No crypto compliance solution should allow sensitive data to leak to third parties. Sygna is designed to completely avoid two-way data exchange, where a sender VASP delivers the sender data and the receiver VASP replies with the receiver data.
Two-way exchanges, though popular, present a security threat as senders can create false transactions to try to obtain personal information. One-way data exchange can occur when user information is only shared with the receiver’s approval then passed down to sender VASPs. Sygna uses this model then only requires the sender to confirm the accuracy of the information which greatly reduces data mining risk.
Problem 2: Sunrise Issue
Another industry concern is around the Travel Rule’s so-called “Sunrise Issue”. The FATF Travel Rule’s sunrise headache stems from the different timelines adopted by various jurisdictions to develop and roll out their virtual asset regulatory frameworks.
How can a VASP be fully Travel Rule compliant during the sunrise period when others won’t be? We unpack this question below:
Should I wait to implement a TR solution?
The travel rule is being rolled out in each of FATF’s jurisdictions one by one, and service providers are getting denied licenses due to insufficient AML measures. Being proactive and ready ahead of pending but inevitable travel rule regulation reduces the risk of getting fined, disqualified from getting a license but also demonstrates AML efforts to regulators, investors, and customers.
Some Travel Rule protocols such as Sygna are fully developed now and solution providers have created a suite of integrated AML solutions that can help businesses become compliant ahead of the pack.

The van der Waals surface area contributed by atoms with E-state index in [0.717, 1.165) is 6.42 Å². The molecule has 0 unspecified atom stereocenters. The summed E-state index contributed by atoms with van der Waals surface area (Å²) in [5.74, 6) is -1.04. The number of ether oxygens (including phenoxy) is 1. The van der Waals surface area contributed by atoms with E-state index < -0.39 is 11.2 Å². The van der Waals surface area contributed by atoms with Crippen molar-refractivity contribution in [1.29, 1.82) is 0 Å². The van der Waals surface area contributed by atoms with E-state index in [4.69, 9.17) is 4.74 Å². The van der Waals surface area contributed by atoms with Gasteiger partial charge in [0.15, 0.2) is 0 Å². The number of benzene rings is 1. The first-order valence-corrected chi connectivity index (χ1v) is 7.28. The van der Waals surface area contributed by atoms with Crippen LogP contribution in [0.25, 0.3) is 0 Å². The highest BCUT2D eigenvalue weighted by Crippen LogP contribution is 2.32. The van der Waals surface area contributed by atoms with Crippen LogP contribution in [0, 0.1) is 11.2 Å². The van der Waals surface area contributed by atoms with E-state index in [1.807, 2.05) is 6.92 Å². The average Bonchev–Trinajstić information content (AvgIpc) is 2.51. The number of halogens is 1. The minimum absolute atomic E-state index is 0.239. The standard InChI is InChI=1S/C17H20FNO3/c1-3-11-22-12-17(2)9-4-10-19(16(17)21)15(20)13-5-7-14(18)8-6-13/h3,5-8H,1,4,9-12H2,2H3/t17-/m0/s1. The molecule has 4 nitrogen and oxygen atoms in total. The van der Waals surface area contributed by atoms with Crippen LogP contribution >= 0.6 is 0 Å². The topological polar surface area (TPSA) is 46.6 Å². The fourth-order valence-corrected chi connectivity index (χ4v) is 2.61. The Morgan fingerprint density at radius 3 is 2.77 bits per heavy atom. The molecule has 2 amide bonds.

Will I have to choose one protocol and be restricted by it?
Yes, you should begin with one protocol to start the integration to transfer the required information or you can also choose a solution that is included with multiple protocols so that your platform can benefit from the multiple protocol networks.
For example, Sygna designed its own Travel Rule protocol, Sygna Bridge, in order to provide an environment with maximum security for VASPs to exchange mandatory Travel Rule information.
In addition, we also created Sygna Gate, a software solution to implement different Travel Rule protocols so that users are not limited to one specific network and can send and receive the required data to other different Travel Rule protocol VASPs.
This is in line with the FATF’s expressed wishes during the first 12-Month Review in 2020 that Travel Rule solution providers seek interoperability between their solutions. Since then, Sygna has partnered with AML compliance companies like Elliptic, ComplyAdvantage and CipherTrace to foster interoperability and integrate the best possible analytical tools into our offering. More partnerships and integration are in the pipeline.
What should I do when my counterparty VASP is not Travel Rule compliant?